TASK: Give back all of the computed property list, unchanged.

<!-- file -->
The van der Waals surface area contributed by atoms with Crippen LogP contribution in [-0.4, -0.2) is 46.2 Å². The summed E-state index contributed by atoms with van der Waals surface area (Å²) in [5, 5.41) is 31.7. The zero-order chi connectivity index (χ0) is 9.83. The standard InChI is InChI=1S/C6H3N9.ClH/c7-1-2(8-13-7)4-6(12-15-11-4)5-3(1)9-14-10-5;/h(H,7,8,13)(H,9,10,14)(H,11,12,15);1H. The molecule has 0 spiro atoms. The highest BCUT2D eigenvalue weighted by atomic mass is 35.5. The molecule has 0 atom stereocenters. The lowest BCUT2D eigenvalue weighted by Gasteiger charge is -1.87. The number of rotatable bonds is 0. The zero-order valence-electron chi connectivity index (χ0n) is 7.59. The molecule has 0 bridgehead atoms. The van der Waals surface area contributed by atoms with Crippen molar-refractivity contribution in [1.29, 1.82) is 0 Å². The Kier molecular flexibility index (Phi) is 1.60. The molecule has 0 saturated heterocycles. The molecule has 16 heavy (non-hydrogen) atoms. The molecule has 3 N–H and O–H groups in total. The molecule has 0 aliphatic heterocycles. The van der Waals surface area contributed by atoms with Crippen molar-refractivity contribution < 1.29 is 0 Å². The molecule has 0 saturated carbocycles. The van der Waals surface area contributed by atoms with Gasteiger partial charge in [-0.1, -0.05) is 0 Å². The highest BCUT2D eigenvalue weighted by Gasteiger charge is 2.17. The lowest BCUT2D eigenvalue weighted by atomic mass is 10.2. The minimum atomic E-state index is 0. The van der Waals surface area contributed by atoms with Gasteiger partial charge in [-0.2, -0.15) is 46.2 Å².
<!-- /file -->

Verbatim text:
The van der Waals surface area contributed by atoms with Crippen LogP contribution in [-0.4, -0.2) is 46.2 Å². The summed E-state index contributed by atoms with van der Waals surface area (Å²) in [5, 5.41) is 31.7. The zero-order chi connectivity index (χ0) is 9.83. The standard InChI is InChI=1S/C6H3N9.ClH/c7-1-2(8-13-7)4-6(12-15-11-4)5-3(1)9-14-10-5;/h(H,7,8,13)(H,9,10,14)(H,11,12,15);1H. The molecule has 0 spiro atoms. The highest BCUT2D eigenvalue weighted by atomic mass is 35.5. The molecule has 0 atom stereocenters. The lowest BCUT2D eigenvalue weighted by Gasteiger charge is -1.87. The number of rotatable bonds is 0. The zero-order valence-electron chi connectivity index (χ0n) is 7.59. The molecule has 0 bridgehead atoms. The van der Waals surface area contributed by atoms with Crippen molar-refractivity contribution in [1.29, 1.82) is 0 Å². The Kier molecular flexibility index (Phi) is 1.60. The molecule has 0 saturated heterocycles. The molecule has 16 heavy (non-hydrogen) atoms. The molecule has 3 N–H and O–H groups in total. The molecule has 0 aliphatic heterocycles. The van der Waals surface area contributed by atoms with Crippen molar-refractivity contribution < 1.29 is 0 Å². The molecule has 0 saturated carbocycles. The van der Waals surface area contributed by atoms with Gasteiger partial charge in [-0.1, -0.05) is 0 Å². The highest BCUT2D eigenvalue weighted by Gasteiger charge is 2.17. The lowest BCUT2D eigenvalue weighted by atomic mass is 10.2. The minimum atomic E-state index is 0. The van der Waals surface area contributed by atoms with Gasteiger partial charge in [-0.2, -0.15) is 46.2 Å².